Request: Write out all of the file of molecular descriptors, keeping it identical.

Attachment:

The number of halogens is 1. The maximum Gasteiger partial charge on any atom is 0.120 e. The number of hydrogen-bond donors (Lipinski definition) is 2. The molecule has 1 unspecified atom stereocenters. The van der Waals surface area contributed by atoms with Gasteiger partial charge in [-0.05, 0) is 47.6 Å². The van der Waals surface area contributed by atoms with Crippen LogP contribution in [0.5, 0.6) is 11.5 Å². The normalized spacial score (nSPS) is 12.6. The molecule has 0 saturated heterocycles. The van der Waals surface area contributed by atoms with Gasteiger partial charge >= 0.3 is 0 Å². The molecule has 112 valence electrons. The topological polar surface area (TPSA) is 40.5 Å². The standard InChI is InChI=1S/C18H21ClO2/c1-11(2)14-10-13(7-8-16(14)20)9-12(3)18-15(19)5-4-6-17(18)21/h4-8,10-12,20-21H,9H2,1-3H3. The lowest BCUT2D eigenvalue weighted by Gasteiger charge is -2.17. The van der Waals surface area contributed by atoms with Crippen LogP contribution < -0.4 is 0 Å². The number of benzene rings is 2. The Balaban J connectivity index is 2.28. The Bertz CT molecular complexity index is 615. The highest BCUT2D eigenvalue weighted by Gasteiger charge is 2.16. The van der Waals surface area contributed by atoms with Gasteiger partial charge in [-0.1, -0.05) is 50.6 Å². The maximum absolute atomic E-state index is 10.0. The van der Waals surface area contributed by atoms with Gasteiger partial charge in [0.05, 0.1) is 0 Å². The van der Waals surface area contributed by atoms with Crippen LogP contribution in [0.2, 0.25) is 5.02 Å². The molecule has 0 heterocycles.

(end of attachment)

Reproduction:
The number of halogens is 1. The maximum Gasteiger partial charge on any atom is 0.120 e. The number of hydrogen-bond donors (Lipinski definition) is 2. The molecule has 1 unspecified atom stereocenters. The van der Waals surface area contributed by atoms with Gasteiger partial charge in [-0.05, 0) is 47.6 Å². The van der Waals surface area contributed by atoms with Crippen LogP contribution in [0.5, 0.6) is 11.5 Å². The normalized spacial score (nSPS) is 12.6. The molecule has 0 saturated heterocycles. The van der Waals surface area contributed by atoms with Gasteiger partial charge >= 0.3 is 0 Å². The molecule has 112 valence electrons. The topological polar surface area (TPSA) is 40.5 Å². The standard InChI is InChI=1S/C18H21ClO2/c1-11(2)14-10-13(7-8-16(14)20)9-12(3)18-15(19)5-4-6-17(18)21/h4-8,10-12,20-21H,9H2,1-3H3. The lowest BCUT2D eigenvalue weighted by Gasteiger charge is -2.17. The van der Waals surface area contributed by atoms with Crippen LogP contribution < -0.4 is 0 Å². The number of benzene rings is 2. The Balaban J connectivity index is 2.28. The Bertz CT molecular complexity index is 615. The highest BCUT2D eigenvalue weighted by Gasteiger charge is 2.16. The van der Waals surface area contributed by atoms with Gasteiger partial charge in [-0.1, -0.05) is 50.6 Å². The maximum absolute atomic E-state index is 10.0. The van der Waals surface area contributed by atoms with Gasteiger partial charge in [0.05, 0.1) is 0 Å². The van der Waals surface area contributed by atoms with Crippen LogP contribution in [0.2, 0.25) is 5.02 Å². The molecule has 0 heterocycles.